Rachel Ball grew up in upstate NY. She is currently serving 8 ⅓ years for criminally negligent homicide, two felony drug counts and a misdemeanor of endangering the welfare of a child. Like many survivors who are unable to leave abusive relationships, Rachel was held responsible for the actions of her boyfriend Josh Bennett.
Even though Rachel and Josh were only together for a year, the relationship became intense very quickly. At first he showered her with attention and gifts,taking Rachel’s kids out to the movies, but quickly became jealous, manipulative, and abusive. Rachel had been using cocaine recreationally, but over that year, began to experience very intense withdrawal symptoms — she found out that he had been mixing heroin with cocaine to get her addicted to it to ensure that she would stay with him. They were both evicted from her mobile home when he got caught dealing drugs on the premises. She lost two jobs because he would show up to her work unannounced and harass her about her male coworkers out of jealousy. The police were called multiple times, but they never questioned Rachel separately from Josh. She didn’t feel safe telling them about the abuse with him standing right there.
Rachel tried to hide the abuse from her children but one day her older son and daughter saw Josh push her down the stairs. Fearing for Rachel, her daughter sent a Facebook message to Rachel’s best friend asking him to come pick them up because “Josh is hurting mommy”. This incident spurred Rachel into action; she made a plan to leave.
The day that she was planning to leave, she had packed all her stuff and was calling a cab when he woke up and overheard her. He took the phone from her, cancelled her cab, and beat her unconscious, smashing her head off of walls, door frames, and a bedpost. For the next three days, Rachel could barely remember what happened, and was in and out of consciousness. Josh gave her more drugs under threat of violence when she woke up so she passed out again. When she finally woke up, she saw him at the foot of a bed with a shotgun, asking her if she really wanted to leave. Fearing for her life, she said no. He told her to go downstairs and make breakfast. She didn’t hear her baby, Kayleigh, which was unusual, so she asked him where she was. He said she was sleeping and that Rachel should let her sleep and go make breakfast. Rachel had a feeling that something was wrong so she went to check on her, finding her unresponsive and cold to the touch. She immediately called an ambulance to try to save her. When the paramedics came they rushed Kayleigh to the hospital, but tragically she was pronounced dead at the hospital.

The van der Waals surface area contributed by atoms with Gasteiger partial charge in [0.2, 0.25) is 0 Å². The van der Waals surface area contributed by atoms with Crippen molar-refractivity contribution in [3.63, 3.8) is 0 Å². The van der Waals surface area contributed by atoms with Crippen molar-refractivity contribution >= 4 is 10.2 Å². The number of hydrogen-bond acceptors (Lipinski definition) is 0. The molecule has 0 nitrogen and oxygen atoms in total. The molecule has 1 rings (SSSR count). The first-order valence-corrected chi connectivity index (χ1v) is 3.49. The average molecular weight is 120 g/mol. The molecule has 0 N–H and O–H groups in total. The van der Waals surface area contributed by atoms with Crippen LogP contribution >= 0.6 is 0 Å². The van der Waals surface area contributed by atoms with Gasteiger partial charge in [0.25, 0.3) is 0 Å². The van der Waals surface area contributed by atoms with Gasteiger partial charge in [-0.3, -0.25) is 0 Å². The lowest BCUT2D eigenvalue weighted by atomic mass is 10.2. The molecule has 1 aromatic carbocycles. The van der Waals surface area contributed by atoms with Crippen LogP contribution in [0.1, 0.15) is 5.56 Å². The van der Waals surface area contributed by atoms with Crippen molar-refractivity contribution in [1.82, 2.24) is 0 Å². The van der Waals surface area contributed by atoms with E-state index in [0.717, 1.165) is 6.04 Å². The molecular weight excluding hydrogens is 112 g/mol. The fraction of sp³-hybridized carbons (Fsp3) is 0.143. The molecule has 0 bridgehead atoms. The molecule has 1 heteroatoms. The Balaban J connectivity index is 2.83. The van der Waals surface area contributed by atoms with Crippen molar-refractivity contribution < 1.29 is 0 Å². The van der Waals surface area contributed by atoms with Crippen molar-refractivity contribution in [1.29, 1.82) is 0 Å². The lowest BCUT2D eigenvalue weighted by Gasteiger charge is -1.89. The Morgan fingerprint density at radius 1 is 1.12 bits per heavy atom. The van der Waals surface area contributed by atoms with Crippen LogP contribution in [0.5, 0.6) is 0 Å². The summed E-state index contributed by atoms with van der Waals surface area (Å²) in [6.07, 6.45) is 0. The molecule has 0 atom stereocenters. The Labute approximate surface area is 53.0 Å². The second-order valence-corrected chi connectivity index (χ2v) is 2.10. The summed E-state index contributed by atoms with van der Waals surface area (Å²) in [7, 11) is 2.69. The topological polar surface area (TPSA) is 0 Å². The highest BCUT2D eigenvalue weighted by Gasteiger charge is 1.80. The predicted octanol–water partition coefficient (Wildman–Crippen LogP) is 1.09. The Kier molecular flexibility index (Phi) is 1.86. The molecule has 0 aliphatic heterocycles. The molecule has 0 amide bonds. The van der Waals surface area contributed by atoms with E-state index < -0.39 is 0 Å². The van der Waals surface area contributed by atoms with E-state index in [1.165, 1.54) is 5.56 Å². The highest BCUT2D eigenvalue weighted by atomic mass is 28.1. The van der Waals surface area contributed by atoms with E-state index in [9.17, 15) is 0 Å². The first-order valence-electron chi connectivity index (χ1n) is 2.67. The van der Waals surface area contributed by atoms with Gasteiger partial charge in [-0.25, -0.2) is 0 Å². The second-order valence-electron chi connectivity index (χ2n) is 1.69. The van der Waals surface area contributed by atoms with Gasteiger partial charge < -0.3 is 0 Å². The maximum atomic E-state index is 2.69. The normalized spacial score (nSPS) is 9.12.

Rachel was distraught and inconsolable, and wanted to cooperate with the police because she wanted justice for her daughter. The DA charged her and Josh with Kayleigh’s death, and threatened to charge Rachel for the guns and drugs that were found on the property (all of which belonged to Josh).At the advice of her lawyer, Rachel reluctantly agreed to a plea deal to a lesser charge because without it she faced the possibility of life in prison.
Rachel has been sober since the day she found Kayleigh. She now knows that her story is the story of many women who are living with addiction and in abusive relationships. She will always carry the pain of losing her daughter, but hopes that in telling her story she can help others. In her time at Bedford, Rachel has been taking classes through Marymount College and is working towards a degree in sociology. She lives on the honor floor and works for the DMV. She hopes to become a counselor so she can help women escape abusive relationships and assist those who struggle with addiction. She has participated in family violence treatment, alcohol/substance abuse treatment, Alcoholics Anonymous, and parenting classes. She is working consistently to end the abusive cycle she was caught in so that her children grow up knowing she is a survivor. Rachel has also rediscovered her love for writing and hopes to publish her life story some day. She looks forward to moving in with her elderly grandmother and being reunited with her son and daughter. They are all anxiously awaiting her return home.